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Black People Lag Behind Others Seeking Covid-19 Vaccination By Cassiette West-Williams

They came by the carload, van load, and busload. They were on foot, running and walking, to the same door I was approaching, only at a faster speed than I could handle with my walking cane.

I looked around and asked aloud, with my grandson (because I don’t talk to myself out loud in public) and asked, “Where are the Black folks at? Where are my people?” He said, “At home. White folks done took their spots!”

Puzzled, I replied, “Did they take their spots or did we just give them away? There must be some mistake here.”

There was no mistake made at all!

In my 16 plus years of living in Chicago, I had not seen this many white folks, at this particular south side, inner-city, small, community hospital in my entire life! I thought I was back in college in Minnesota, where there were only one or two Black people in a classroom setting. I graduated with 500 scholars and many students had lofty dreams and goals, but only a few completed their mission.

And just like during my college days, I knew there were more than two people, claiming that they wanted the Vaccine shot, but for various reasons, such as transportation, childcare, money for bus fare, or gas, or employment during the time the shots were given, prevented many people from having a seat at the table. 

And then, there are those of us, who are “waiting” for the right time, and the right place, and the right crowd to get on board with to take the shot. In my college class, there were nine Black freshmen, out of 1,500 students. I knew that there were 99 or even 900 people with the capacity to run circles around me academically, but when it was all said and done, there were simply nine Black brothers and sisters in my college freshmen class. And when we graduated, there were three of us to complete the program. Today, there would be two Black women, completing the shots; One less than my college class. Things haven’t changed much since 1984, I see.

Black folks were employed at the facility as security, clerks, nurses, cafeteria workers, physicians, housekeeping, and COVID personnel, but there were less than three Black folks in line for the shot.

When we stood in the receiving line, there were 12 to 14 white people to the two of “us” who arrived early, for the COVID-19 Vaccine shot. There were a Latino father and his adult daughter in line, in front of us. There were some people of color, who were hospital employees, and an elder Black woman sat in the front of the line, and my grandson and I took our places along the crowd.

We were instructed to have our license or state ID out and insurance card. We were asked to fill out the four-page form and return their pen. We were told to have a seat and be patient. Be very patient, as the process was running very slowly. That was it for the 100 or so people there for the test that day.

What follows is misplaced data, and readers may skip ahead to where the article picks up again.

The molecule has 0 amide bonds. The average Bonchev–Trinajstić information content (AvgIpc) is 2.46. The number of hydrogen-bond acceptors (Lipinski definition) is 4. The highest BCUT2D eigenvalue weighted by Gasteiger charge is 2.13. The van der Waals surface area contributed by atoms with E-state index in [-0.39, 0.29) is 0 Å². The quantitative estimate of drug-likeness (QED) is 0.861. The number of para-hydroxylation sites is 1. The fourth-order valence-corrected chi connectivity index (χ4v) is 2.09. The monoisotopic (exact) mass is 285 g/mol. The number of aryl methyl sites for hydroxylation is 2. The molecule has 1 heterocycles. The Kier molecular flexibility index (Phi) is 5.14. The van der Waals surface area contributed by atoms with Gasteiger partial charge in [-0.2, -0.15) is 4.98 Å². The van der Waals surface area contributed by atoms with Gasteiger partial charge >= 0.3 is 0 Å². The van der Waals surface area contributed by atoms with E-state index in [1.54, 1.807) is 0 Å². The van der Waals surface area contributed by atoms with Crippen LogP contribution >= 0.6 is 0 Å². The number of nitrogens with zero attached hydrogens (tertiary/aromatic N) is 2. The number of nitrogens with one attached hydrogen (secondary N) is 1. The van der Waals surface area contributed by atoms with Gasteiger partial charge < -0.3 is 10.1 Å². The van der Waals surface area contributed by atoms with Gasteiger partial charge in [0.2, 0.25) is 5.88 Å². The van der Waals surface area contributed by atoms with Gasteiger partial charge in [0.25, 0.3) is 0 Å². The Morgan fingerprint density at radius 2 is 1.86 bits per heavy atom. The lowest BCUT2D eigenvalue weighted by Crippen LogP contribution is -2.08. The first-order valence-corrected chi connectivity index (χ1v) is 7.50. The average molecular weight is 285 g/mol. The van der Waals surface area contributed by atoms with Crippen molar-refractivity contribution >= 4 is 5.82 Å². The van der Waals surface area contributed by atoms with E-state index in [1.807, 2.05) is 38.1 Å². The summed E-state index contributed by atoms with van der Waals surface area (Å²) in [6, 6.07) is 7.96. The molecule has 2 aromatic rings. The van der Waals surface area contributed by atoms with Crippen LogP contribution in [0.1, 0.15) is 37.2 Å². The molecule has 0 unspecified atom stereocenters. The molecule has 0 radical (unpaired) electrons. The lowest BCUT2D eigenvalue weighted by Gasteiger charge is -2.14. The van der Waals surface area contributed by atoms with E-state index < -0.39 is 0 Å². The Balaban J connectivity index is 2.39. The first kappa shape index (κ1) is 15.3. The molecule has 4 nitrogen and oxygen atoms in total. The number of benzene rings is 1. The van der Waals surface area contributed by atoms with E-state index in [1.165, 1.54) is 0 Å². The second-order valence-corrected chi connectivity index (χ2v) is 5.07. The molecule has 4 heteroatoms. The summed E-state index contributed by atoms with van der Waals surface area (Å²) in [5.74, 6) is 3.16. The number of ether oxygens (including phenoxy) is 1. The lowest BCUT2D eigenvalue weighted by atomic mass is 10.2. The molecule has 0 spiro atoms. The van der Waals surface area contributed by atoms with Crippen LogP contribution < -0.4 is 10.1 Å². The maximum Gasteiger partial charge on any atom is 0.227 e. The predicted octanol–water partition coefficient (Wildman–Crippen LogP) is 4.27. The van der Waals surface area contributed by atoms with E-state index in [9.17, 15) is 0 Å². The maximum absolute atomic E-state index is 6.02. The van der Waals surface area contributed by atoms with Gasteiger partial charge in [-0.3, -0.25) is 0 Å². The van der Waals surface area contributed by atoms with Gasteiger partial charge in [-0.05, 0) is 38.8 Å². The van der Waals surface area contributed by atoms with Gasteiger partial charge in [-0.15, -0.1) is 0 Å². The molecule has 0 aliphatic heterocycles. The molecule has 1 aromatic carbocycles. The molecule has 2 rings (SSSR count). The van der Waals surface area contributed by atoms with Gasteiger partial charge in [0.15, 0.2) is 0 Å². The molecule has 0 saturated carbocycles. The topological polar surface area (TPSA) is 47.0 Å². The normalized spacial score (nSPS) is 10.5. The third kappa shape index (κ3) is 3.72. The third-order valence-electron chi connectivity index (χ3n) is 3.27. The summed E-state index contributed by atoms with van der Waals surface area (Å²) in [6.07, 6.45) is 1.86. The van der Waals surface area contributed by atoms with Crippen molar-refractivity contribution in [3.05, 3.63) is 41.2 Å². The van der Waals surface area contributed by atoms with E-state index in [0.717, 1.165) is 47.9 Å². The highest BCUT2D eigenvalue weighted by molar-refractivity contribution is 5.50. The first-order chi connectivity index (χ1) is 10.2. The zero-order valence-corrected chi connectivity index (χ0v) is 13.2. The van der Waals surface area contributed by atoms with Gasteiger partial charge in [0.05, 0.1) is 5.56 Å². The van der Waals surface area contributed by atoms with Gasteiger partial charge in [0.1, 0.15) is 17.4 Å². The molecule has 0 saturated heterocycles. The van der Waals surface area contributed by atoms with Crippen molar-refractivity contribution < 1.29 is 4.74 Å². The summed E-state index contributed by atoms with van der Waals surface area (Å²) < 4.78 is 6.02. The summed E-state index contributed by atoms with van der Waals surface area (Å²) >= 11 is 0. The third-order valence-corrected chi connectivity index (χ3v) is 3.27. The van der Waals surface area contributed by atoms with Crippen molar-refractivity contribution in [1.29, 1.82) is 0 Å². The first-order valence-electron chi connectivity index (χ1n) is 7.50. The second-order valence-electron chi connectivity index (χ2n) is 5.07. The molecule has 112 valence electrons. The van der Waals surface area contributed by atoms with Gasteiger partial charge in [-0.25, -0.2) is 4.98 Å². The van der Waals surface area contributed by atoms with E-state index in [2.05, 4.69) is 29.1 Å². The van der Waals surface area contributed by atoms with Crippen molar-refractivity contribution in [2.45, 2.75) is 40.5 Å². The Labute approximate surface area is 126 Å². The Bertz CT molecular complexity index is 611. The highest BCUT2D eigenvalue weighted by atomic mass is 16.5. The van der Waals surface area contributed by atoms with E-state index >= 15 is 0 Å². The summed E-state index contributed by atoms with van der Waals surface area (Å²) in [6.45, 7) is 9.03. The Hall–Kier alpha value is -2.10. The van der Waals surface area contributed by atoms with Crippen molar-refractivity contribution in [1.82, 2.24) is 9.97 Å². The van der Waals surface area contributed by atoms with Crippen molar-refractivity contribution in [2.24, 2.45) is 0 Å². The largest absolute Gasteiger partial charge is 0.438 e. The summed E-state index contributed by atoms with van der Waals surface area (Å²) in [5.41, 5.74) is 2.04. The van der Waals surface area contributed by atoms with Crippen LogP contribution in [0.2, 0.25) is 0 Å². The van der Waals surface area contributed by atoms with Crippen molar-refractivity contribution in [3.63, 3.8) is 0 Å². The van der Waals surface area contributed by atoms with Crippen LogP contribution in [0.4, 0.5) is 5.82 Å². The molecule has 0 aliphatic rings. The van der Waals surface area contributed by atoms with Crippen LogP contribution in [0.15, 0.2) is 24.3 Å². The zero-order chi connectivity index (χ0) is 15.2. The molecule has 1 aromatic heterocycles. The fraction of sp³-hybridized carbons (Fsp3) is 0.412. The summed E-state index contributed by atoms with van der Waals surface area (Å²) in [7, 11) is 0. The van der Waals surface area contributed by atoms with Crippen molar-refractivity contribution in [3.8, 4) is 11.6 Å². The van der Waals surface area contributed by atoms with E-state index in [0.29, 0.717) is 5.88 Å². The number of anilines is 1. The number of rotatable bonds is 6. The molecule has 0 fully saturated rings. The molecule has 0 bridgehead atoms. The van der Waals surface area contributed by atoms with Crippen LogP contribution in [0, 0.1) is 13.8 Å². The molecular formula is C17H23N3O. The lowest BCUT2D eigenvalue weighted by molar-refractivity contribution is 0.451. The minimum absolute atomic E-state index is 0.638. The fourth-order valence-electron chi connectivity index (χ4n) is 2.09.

My appointment was for 2 pm, but that was the arrival time cutoff deadline. Since walking isn’t easy for me anymore, I left for the hospital at 12:30 pm. We were walking out into the parking lot at 4:45 pm. I had packed my bag with treats like pretzels, drink boxes, and cookies. I had brought papers to grade and things to read, but that seemed boring. JA read a simple book and refused to do his math problems. The hospital staff member went to get him some crayons and a coloring book, which he enjoyed more than mixed fractions. He colored quietly and seemed content while listening to the visitors in the hallway. A guy named Jim, ran his mouth a mile per minute about everything and knew everybody, or so it seemed. A lady named Ruby made small talk with the women waiting, while family members huddled together, deciding who would go first. There seemed to be a constant hum in the air, as names were called every 20 minutes. Jim was laughing loudly and kept telling tall tales to all who would listen.

“MISS West-Williams,” said the clerk as I scramble to get-up and start walking towards the entrance of the vaccine clinic. An African gentleman asks if I am right or left-handed? He decided to use my left arm for the shot. I close my eyes because I dislike needles. The shot went fine, and I wait 15 minutes for any reactions or setbacks. Nothing happens, and we leave the hospital, with Jim still talking in the background. My upper left arm hurt for one day, and that was the only side effect. The soreness was gone by a day or two. I return on February 15th for my second shot.

Our local news reports that 48% of white city dwellers are receiving the Vaccine, while people of color lag behind at less than 11% of the population receiving the Vaccine. A solution would be to use the places where we gather to distribute the shot. Barber and beauty shops, the house of worship or popular churches, the grocery stores, the nail shop, the braid shop, the hair store, the gym, the liquor store, Popeyes and Church’s chicken…Yes, I wrote that because in my neighborhood, that is where we are on most days, during the Pandemic. Pookie and them always have a party on Saturday, but we don’t want folks going to jail for breaking curfew, but many young people are in attendance. Or either we go to these places and do as the late Father George Clements said, which was, “Each one, take one.”

Either we assume the leadership and model what needs to be done or we will fail as a culture of people.